Wine Traffic #223 For 21�May�2004

By Brian Vincent

Table Of Contents

Introduction

This is the 223rd issue of the Wine Weekly News publication. Its main goal is to forget the sunscreen and get a tan. It also serves to inform you of what's going on around Wine. Wine is an open source implementation of the Windows API on top of X and Unix. Think of it as a Windows compatibility layer. Wine does not require Microsoft Windows, as it is a completely alternative implementation consisting of 100% Microsoft-free code, but it can optionally use native system DLLs if they are available. You can find more info at www.winehq.org (http://www.winehq.org)

Mailing List Stats For This Week

We looked at 106 posts in 482K.

There were 50 different contributors. 25 posted more than once. 29 posted last week too.

The top posters of the week were:

1. News: Interview With Jeremy White

15�May�2004�-�21�May�2004 (1 post) Archive Link: "News"

Topics: News

People: ,�Jeremy White,�News

Slashdot posted the interview of Jeremy White (http://interviews.slashdot.org/article.pl?sid=04/05/17/0057241&mode=thread) by the Slashdot community. Jeremy talks about everything from licensing to selecting products to support.

2. New Janitorial Projects

18�May�2004�-�19�May�2004 (2 posts) Archive Link: "some ideas for new janitorial projects"

Topics: Build Process

People: Eric Pouech,�Francois Gouget,�

Eric Pouech had some ideas for some new janitorial tasks. For someone just wanting to get started with Wine these would be great - they only require a bit of knowledge of C:

I've been toying with some gcc warnings lately, and this could generate some new ideas for janitorial tasks. For example:

Some others warnings could be used as well. Trying also the Intel compiler gave lots of interesting warnings (and a tons of not so usefull too).

Francois Gouget had some ideas too:

Here are a couple extra suggestions:

Add -Wwrite-strings
There has already been quite some work on this but I believe it's not finished yet. I'm not 100% sure of the status though.
Patch our min/max macros to catch signed/unsigned comparisons.
This generates a lot of warnings. Ideally they should be fixed without using casts but it may not always be possible.

(the modified min/max macros where borrowed from a Linux kernel patch)

3. Wine & Fedora Core 2 Workaround

19�May�2004�-�20�May�2004 (5 posts) Archive Link: "Upcoming breakage warning"

Topics: Fixes

People: Mike Hearn,�Marcus Meissner,�

Mike Hearn warned everyone of a problem that was likely to appear more and more:

On Fedora Core 2, the kernel is compiled with the 4G/4G VM split option enabled, which can prevent us from performing a correct emulation.

Win32 apps are apparently built with the assumption that they will not be allocated addresses beyond the 3G boundary. The solution therefore is to perform a similar trick to the preloader and reserve the address space before the emulation starts so mmap will never use addresses in that area.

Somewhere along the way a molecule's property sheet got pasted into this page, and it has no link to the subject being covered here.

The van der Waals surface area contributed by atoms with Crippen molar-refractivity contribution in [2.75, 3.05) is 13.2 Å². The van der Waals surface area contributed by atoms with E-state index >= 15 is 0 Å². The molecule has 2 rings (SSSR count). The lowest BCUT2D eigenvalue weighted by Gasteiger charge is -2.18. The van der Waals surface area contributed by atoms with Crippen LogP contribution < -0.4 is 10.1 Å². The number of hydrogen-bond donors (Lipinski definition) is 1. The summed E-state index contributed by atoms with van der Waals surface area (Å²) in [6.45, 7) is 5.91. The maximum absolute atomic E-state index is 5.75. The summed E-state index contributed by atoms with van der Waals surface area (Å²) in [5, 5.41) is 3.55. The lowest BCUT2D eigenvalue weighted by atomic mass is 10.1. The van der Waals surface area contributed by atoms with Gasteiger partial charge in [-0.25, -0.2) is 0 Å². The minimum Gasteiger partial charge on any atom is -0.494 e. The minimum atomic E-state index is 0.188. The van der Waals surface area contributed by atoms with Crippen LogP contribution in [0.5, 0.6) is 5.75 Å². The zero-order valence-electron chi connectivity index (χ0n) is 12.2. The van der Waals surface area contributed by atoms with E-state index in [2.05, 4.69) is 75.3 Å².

This probably won't be combined with the preloader itself though, as Alexandre says it can be done after Wine gets control (what about DSOs mapped >3gig?) and so it can be done more portably. Up until now this issue has only affected Solaris and therefore nobody fixed it.

There is currently no known workaround for this problem short of recompiling your kernel. The error looks like this:

Alexandre diagnosed this problem so I'm sure he'll correct me if this email contains any mistakes.

Digging deeper, Mike found a temporary solution the next day,

According to a Red Hat kernel engineer, you can use to switch it back to the 3/1 split while we fix it in the Wine code.

(man setarch if you want to know more details)

Over the past year there's been a series of breakages caused by new distributions. Marcus Meissner speculated it was part of a larger plot, " Could it be that Redhat is trying to deliberately break WINE every half year ;) "

4. Unreal 2 Working

19�May�2004�-�20�May�2004 (3 posts) Archive Link: "[DMUSIC] Happy Happy :)"

Topics: DirectX

People: Raphael Junqueira,�

DirectX guru, Rapha�l Junqueira, has been submitting some large DirectMusic patches lately. With the latest one this week we finally understand what's been motivating him:

I'm glad to announce that now (with this little patch) Unreal2 is working and playable (it's only slow and i havent seen graphics problems for now).

Now play :)

Changelog:

5. Direct3D Retained Mode

18�May�2004 (6 posts) Archive Link: "Re: Empty (Stubs in spec only) d3drm"

Topics: DirectX, Creating Stubs

People: Ivan Leo Murray-Smith,�Lionel Ulmer,�Raphael Junqueira,�

Ivan Leo Murray-Smith submitted a patch to add a stubbed implementation of d3drm.dll; the Direct3D Retained Mode API (http://msdn.microsoft.com/archive/default.asp?url=/archive/en-us/dnardxgen/html/msdn_dx5media.asp) :

This dll is needed by a game, bug report number 1202. With this empty dll, the game crashes at the same point where it crashes when used with the native copy, mainly because it crashes before any function in the dll is called. But at least it doesn't crash with a dll not found error. You'll have to run the autofoo stuff after applying this patch.